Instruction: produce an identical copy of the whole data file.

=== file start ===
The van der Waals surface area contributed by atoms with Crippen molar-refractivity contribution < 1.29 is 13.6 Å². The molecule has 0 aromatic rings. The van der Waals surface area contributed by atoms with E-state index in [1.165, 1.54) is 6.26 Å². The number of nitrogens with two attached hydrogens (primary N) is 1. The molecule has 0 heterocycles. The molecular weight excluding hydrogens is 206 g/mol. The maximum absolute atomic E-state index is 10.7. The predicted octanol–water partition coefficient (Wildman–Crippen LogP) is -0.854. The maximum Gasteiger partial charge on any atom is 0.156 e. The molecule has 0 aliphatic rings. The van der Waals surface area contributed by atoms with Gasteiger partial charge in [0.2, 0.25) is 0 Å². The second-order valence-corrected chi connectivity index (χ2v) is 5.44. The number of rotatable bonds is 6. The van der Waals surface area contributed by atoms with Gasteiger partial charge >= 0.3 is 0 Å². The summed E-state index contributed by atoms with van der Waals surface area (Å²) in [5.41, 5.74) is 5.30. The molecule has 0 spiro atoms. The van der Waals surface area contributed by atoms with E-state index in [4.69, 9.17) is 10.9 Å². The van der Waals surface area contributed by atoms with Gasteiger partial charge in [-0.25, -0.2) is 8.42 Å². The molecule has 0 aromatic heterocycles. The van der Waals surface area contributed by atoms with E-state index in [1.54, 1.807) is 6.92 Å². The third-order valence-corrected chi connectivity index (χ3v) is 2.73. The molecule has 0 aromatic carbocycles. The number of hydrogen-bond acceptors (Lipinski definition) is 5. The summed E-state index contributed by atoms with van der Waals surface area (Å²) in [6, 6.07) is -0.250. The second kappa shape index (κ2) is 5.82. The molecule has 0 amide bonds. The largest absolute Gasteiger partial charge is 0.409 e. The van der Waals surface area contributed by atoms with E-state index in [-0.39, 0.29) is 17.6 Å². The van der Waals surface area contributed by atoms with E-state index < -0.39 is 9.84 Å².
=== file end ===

The van der Waals surface area contributed by atoms with Crippen molar-refractivity contribution < 1.29 is 13.6 Å². The molecule has 0 aromatic rings. The van der Waals surface area contributed by atoms with E-state index in [1.165, 1.54) is 6.26 Å². The number of nitrogens with two attached hydrogens (primary N) is 1. The molecule has 0 heterocycles. The molecular weight excluding hydrogens is 206 g/mol. The maximum absolute atomic E-state index is 10.7. The predicted octanol–water partition coefficient (Wildman–Crippen LogP) is -0.854. The maximum Gasteiger partial charge on any atom is 0.156 e. The molecule has 0 aliphatic rings. The van der Waals surface area contributed by atoms with Gasteiger partial charge in [0.2, 0.25) is 0 Å². The second-order valence-corrected chi connectivity index (χ2v) is 5.44. The number of rotatable bonds is 6. The van der Waals surface area contributed by atoms with Gasteiger partial charge >= 0.3 is 0 Å². The summed E-state index contributed by atoms with van der Waals surface area (Å²) in [5.41, 5.74) is 5.30. The molecule has 0 spiro atoms. The van der Waals surface area contributed by atoms with E-state index in [4.69, 9.17) is 10.9 Å². The van der Waals surface area contributed by atoms with Gasteiger partial charge in [-0.25, -0.2) is 8.42 Å². The molecule has 0 aromatic heterocycles. The van der Waals surface area contributed by atoms with E-state index in [1.54, 1.807) is 6.92 Å². The third-order valence-corrected chi connectivity index (χ3v) is 2.73. The molecule has 0 aromatic carbocycles. The number of hydrogen-bond acceptors (Lipinski definition) is 5. The summed E-state index contributed by atoms with van der Waals surface area (Å²) in [6, 6.07) is -0.250. The second kappa shape index (κ2) is 5.82. The molecule has 0 amide bonds. The largest absolute Gasteiger partial charge is 0.409 e. The van der Waals surface area contributed by atoms with E-state index in [-0.39, 0.29) is 17.6 Å². The van der Waals surface area contributed by atoms with E-state index < -0.39 is 9.84 Å².